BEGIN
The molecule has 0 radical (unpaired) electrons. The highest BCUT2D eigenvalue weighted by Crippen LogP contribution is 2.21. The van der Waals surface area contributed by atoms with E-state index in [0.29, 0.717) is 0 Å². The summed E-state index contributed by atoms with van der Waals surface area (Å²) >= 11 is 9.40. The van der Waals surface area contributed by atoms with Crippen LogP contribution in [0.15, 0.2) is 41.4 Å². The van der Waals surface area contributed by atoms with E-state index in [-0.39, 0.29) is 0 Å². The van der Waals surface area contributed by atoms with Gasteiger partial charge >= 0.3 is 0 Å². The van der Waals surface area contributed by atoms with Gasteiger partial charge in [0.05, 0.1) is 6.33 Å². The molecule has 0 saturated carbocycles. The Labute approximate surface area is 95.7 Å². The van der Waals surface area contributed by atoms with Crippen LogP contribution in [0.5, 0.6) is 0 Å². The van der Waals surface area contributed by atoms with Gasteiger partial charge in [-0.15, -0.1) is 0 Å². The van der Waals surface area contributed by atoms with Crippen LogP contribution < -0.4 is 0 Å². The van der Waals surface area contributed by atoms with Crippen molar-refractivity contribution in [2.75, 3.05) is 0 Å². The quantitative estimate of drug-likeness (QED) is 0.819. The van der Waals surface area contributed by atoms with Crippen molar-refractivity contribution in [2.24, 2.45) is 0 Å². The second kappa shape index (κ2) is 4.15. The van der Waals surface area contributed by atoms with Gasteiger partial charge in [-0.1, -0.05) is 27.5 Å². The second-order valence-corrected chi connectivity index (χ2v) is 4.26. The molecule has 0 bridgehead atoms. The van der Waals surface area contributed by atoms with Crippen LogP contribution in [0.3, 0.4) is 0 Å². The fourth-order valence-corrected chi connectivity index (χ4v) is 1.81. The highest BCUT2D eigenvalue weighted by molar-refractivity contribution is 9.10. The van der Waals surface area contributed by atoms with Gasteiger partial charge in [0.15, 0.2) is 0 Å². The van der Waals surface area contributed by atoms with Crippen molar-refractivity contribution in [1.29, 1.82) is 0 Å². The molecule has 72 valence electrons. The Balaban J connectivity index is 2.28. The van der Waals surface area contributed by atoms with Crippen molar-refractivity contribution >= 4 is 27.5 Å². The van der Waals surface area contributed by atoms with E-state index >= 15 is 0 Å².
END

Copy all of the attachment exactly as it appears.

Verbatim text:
The molecule has 0 radical (unpaired) electrons. The highest BCUT2D eigenvalue weighted by Crippen LogP contribution is 2.21. The van der Waals surface area contributed by atoms with E-state index in [0.29, 0.717) is 0 Å². The summed E-state index contributed by atoms with van der Waals surface area (Å²) >= 11 is 9.40. The van der Waals surface area contributed by atoms with Crippen LogP contribution in [0.15, 0.2) is 41.4 Å². The van der Waals surface area contributed by atoms with E-state index in [-0.39, 0.29) is 0 Å². The van der Waals surface area contributed by atoms with Gasteiger partial charge >= 0.3 is 0 Å². The van der Waals surface area contributed by atoms with Gasteiger partial charge in [0.05, 0.1) is 6.33 Å². The molecule has 0 saturated carbocycles. The Labute approximate surface area is 95.7 Å². The van der Waals surface area contributed by atoms with Crippen LogP contribution in [0.5, 0.6) is 0 Å². The van der Waals surface area contributed by atoms with Gasteiger partial charge in [-0.15, -0.1) is 0 Å². The van der Waals surface area contributed by atoms with Crippen LogP contribution < -0.4 is 0 Å². The van der Waals surface area contributed by atoms with Crippen molar-refractivity contribution in [2.75, 3.05) is 0 Å². The quantitative estimate of drug-likeness (QED) is 0.819. The van der Waals surface area contributed by atoms with Crippen molar-refractivity contribution in [2.24, 2.45) is 0 Å². The second kappa shape index (κ2) is 4.15. The van der Waals surface area contributed by atoms with Gasteiger partial charge in [-0.1, -0.05) is 27.5 Å². The second-order valence-corrected chi connectivity index (χ2v) is 4.26. The molecule has 0 bridgehead atoms. The van der Waals surface area contributed by atoms with Crippen LogP contribution in [0.3, 0.4) is 0 Å². The fourth-order valence-corrected chi connectivity index (χ4v) is 1.81. The highest BCUT2D eigenvalue weighted by molar-refractivity contribution is 9.10. The van der Waals surface area contributed by atoms with Gasteiger partial charge in [0.15, 0.2) is 0 Å². The van der Waals surface area contributed by atoms with Crippen molar-refractivity contribution in [1.29, 1.82) is 0 Å². The molecule has 72 valence electrons. The Balaban J connectivity index is 2.28. The van der Waals surface area contributed by atoms with Crippen molar-refractivity contribution >= 4 is 27.5 Å². The van der Waals surface area contributed by atoms with E-state index >= 15 is 0 Å².